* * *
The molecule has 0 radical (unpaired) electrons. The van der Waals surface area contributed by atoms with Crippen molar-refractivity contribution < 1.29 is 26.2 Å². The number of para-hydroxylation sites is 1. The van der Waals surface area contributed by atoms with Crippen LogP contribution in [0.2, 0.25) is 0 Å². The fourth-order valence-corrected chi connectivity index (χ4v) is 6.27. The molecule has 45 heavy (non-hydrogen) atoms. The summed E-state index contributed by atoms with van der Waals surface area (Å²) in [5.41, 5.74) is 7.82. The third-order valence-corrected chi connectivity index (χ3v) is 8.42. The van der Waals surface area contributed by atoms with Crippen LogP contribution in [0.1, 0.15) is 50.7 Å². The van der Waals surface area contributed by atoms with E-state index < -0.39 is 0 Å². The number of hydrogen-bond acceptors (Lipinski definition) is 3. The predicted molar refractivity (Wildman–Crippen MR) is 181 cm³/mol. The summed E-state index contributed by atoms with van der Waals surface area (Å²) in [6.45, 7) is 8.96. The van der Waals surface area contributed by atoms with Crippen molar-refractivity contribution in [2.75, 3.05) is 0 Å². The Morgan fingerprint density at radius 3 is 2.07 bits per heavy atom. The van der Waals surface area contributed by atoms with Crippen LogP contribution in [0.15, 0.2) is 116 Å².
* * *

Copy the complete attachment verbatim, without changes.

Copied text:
The molecule has 0 radical (unpaired) electrons. The van der Waals surface area contributed by atoms with Crippen molar-refractivity contribution < 1.29 is 26.2 Å². The number of para-hydroxylation sites is 1. The van der Waals surface area contributed by atoms with Crippen LogP contribution in [0.2, 0.25) is 0 Å². The fourth-order valence-corrected chi connectivity index (χ4v) is 6.27. The molecule has 45 heavy (non-hydrogen) atoms. The summed E-state index contributed by atoms with van der Waals surface area (Å²) in [5.41, 5.74) is 7.82. The third-order valence-corrected chi connectivity index (χ3v) is 8.42. The van der Waals surface area contributed by atoms with Crippen LogP contribution in [0.1, 0.15) is 50.7 Å². The van der Waals surface area contributed by atoms with E-state index < -0.39 is 0 Å². The number of hydrogen-bond acceptors (Lipinski definition) is 3. The predicted molar refractivity (Wildman–Crippen MR) is 181 cm³/mol. The summed E-state index contributed by atoms with van der Waals surface area (Å²) in [6.45, 7) is 8.96. The van der Waals surface area contributed by atoms with Crippen molar-refractivity contribution in [2.75, 3.05) is 0 Å². The Morgan fingerprint density at radius 3 is 2.07 bits per heavy atom. The van der Waals surface area contributed by atoms with Crippen LogP contribution in [0.15, 0.2) is 116 Å².